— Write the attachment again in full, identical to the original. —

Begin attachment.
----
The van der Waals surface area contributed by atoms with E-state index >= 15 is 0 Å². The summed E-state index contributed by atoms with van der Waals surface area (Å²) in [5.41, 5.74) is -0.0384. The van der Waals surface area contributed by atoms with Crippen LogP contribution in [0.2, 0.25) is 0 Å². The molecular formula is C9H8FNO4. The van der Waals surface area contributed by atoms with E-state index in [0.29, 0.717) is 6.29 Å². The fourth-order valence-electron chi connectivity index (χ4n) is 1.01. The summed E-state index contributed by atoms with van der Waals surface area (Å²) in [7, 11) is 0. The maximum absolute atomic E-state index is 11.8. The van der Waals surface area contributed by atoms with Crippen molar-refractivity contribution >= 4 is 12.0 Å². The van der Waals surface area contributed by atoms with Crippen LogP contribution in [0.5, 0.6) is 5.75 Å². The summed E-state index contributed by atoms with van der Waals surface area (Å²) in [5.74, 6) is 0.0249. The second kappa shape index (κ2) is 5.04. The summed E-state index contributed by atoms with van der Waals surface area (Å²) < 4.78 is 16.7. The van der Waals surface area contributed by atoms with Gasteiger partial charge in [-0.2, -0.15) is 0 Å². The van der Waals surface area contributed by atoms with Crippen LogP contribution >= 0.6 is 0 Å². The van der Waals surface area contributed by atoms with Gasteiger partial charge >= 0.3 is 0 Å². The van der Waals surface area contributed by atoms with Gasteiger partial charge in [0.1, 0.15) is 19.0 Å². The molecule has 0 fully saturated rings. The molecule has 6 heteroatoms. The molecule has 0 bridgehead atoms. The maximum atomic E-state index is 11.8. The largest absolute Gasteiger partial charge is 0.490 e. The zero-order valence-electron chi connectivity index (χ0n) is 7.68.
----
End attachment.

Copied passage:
The van der Waals surface area contributed by atoms with E-state index >= 15 is 0 Å². The summed E-state index contributed by atoms with van der Waals surface area (Å²) in [5.41, 5.74) is -0.0384. The van der Waals surface area contributed by atoms with Crippen LogP contribution in [0.2, 0.25) is 0 Å². The molecular formula is C9H8FNO4. The van der Waals surface area contributed by atoms with E-state index in [0.29, 0.717) is 6.29 Å². The fourth-order valence-electron chi connectivity index (χ4n) is 1.01. The summed E-state index contributed by atoms with van der Waals surface area (Å²) in [7, 11) is 0. The maximum absolute atomic E-state index is 11.8. The van der Waals surface area contributed by atoms with Crippen molar-refractivity contribution >= 4 is 12.0 Å². The van der Waals surface area contributed by atoms with Crippen LogP contribution in [0.5, 0.6) is 5.75 Å². The summed E-state index contributed by atoms with van der Waals surface area (Å²) in [5.74, 6) is 0.0249. The second kappa shape index (κ2) is 5.04. The summed E-state index contributed by atoms with van der Waals surface area (Å²) < 4.78 is 16.7. The van der Waals surface area contributed by atoms with Gasteiger partial charge in [-0.2, -0.15) is 0 Å². The van der Waals surface area contributed by atoms with Crippen LogP contribution >= 0.6 is 0 Å². The van der Waals surface area contributed by atoms with Gasteiger partial charge >= 0.3 is 0 Å². The van der Waals surface area contributed by atoms with Gasteiger partial charge in [0.1, 0.15) is 19.0 Å². The molecule has 0 fully saturated rings. The molecule has 6 heteroatoms. The molecule has 0 bridgehead atoms. The maximum atomic E-state index is 11.8. The largest absolute Gasteiger partial charge is 0.490 e. The zero-order valence-electron chi connectivity index (χ0n) is 7.68.